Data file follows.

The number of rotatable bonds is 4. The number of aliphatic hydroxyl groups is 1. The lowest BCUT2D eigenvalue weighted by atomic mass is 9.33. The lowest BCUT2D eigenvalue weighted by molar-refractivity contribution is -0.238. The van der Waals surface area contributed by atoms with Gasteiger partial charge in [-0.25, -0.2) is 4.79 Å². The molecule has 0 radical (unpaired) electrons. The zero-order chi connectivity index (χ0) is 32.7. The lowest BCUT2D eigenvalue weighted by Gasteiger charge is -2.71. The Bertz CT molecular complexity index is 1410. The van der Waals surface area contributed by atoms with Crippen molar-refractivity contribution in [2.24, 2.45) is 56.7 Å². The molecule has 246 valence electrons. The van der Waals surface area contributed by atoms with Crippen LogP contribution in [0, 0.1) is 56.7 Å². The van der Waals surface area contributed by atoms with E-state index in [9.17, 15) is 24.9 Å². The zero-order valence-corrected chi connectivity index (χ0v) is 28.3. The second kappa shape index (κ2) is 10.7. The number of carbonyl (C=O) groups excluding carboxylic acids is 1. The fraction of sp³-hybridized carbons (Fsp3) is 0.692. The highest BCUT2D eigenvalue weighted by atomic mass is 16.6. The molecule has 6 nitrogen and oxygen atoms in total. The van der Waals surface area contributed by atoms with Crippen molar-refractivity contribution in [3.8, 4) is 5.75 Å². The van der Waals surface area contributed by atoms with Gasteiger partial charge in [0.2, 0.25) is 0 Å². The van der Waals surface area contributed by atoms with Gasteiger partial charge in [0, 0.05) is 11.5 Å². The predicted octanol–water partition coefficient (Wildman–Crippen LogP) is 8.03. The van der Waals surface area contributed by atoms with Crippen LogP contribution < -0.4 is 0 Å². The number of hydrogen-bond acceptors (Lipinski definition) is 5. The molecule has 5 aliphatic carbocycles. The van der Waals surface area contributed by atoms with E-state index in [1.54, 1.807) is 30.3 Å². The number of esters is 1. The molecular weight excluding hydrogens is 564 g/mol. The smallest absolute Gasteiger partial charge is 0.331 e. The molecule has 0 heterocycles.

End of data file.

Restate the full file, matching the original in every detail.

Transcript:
The number of rotatable bonds is 4. The number of aliphatic hydroxyl groups is 1. The lowest BCUT2D eigenvalue weighted by atomic mass is 9.33. The lowest BCUT2D eigenvalue weighted by molar-refractivity contribution is -0.238. The van der Waals surface area contributed by atoms with Gasteiger partial charge in [-0.25, -0.2) is 4.79 Å². The molecule has 0 radical (unpaired) electrons. The zero-order chi connectivity index (χ0) is 32.7. The lowest BCUT2D eigenvalue weighted by Gasteiger charge is -2.71. The Bertz CT molecular complexity index is 1410. The van der Waals surface area contributed by atoms with Crippen molar-refractivity contribution in [2.24, 2.45) is 56.7 Å². The molecule has 246 valence electrons. The van der Waals surface area contributed by atoms with Crippen LogP contribution in [0, 0.1) is 56.7 Å². The van der Waals surface area contributed by atoms with E-state index in [9.17, 15) is 24.9 Å². The zero-order valence-corrected chi connectivity index (χ0v) is 28.3. The second kappa shape index (κ2) is 10.7. The number of carbonyl (C=O) groups excluding carboxylic acids is 1. The fraction of sp³-hybridized carbons (Fsp3) is 0.692. The highest BCUT2D eigenvalue weighted by atomic mass is 16.6. The molecule has 6 nitrogen and oxygen atoms in total. The van der Waals surface area contributed by atoms with Crippen molar-refractivity contribution in [3.8, 4) is 5.75 Å². The van der Waals surface area contributed by atoms with Gasteiger partial charge in [0.2, 0.25) is 0 Å². The van der Waals surface area contributed by atoms with Gasteiger partial charge in [0, 0.05) is 11.5 Å². The predicted octanol–water partition coefficient (Wildman–Crippen LogP) is 8.03. The van der Waals surface area contributed by atoms with Crippen LogP contribution < -0.4 is 0 Å². The number of hydrogen-bond acceptors (Lipinski definition) is 5. The molecule has 5 aliphatic carbocycles. The van der Waals surface area contributed by atoms with E-state index in [1.54, 1.807) is 30.3 Å². The number of esters is 1. The molecular weight excluding hydrogens is 564 g/mol. The smallest absolute Gasteiger partial charge is 0.331 e. The molecule has 0 heterocycles.